A Compassionate Church

Pope Francis remains committed to his inclusive and humane vision in his letter over abortion

While Pope Francis is maintaining the Catholic Church doctrine unchanged, he has put compassion and charity at the top of his priorities, above condemnation and punishment. The Pontiff offered yet another such example in his letter about abortion, in which he takes on the internal conflict and pain endured by Catholic woman who have undergone it, while exalting the value of forgiveness above exclusion.

Since his arrival to the Chair of Saint Peter, the Pope has drawn a sharp contrast with his latest two predecessors, giving priority to the Church’s principles of social doctrine, which focuses on the person while taking into account their feelings and circumstances. The priest summed up the transformation he is seeking when he compared the Church with a “field hospital after battle,” that seeks to “heal” the wounded instead of condemning them for their condition or decisions.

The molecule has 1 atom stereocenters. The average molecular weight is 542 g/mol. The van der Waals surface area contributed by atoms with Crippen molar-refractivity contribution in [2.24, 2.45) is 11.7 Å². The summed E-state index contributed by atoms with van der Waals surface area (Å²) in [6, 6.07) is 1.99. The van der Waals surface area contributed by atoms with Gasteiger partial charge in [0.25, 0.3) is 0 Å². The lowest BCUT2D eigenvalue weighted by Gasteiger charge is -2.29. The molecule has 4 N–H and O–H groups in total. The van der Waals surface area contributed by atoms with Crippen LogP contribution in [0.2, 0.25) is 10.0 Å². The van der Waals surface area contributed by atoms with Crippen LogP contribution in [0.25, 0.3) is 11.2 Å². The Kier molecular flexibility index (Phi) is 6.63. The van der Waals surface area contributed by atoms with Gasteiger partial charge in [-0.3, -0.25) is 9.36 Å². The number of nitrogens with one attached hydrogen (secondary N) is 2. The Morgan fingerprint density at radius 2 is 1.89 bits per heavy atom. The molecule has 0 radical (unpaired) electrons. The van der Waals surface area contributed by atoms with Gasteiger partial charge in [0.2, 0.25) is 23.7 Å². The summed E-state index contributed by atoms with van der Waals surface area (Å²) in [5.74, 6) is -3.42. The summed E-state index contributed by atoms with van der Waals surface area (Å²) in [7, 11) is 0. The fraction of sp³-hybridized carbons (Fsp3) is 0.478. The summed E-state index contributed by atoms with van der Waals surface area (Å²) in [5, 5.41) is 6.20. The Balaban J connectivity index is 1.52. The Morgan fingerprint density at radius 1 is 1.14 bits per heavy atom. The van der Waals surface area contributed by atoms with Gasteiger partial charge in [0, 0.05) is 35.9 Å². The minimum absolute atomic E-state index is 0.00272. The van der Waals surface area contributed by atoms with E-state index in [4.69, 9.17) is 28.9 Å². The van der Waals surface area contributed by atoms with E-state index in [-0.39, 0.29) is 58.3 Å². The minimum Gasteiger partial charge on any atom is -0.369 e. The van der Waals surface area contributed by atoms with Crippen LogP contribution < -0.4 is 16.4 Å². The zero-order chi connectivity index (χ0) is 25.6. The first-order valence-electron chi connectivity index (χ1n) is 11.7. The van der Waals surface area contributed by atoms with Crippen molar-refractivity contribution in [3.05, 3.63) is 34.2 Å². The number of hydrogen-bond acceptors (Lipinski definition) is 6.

Pope Francis’ letter condemns abortion unequivocally, but as much as he denounces sin, he forgives the repentant. This contrasts with an attitude within Christianity that looks down on sinners from a moral high ground that lacks any generosity.

The Latin American pontiff has stood out precisely for addressing the kinds of issues that keep many Catholics estranged from the Church, including divorcees, gays, single mothers and those who have aborted. This pastor tends to all the sheep, while others neglected some of them for considering them astray or inappropriate.

Through word and deed, Pope Francis has injected a sense of humanity that is changing perceptions within the very Church. More and more people identify with a faith that is closer to the forgiveness of the New Testament than the Old Testament’s “an eye for an eye, a tooth for a tooth.” However, the Holy Father’s views have met resistance in conservative circles that seem to think that the traditional family is strengthened with condemnations and accusations, while forgetting the individual.

Those issues will probably be addressed at the XIV Ordinary General Assembly of the Synod of Bishops. The United States visit will provide a preview of the debate, since part of the U.S. clergy sides with the most conservative sector in our country. What is crucial is that the line of openness and generosity marked by Pope Francis gets reinforced.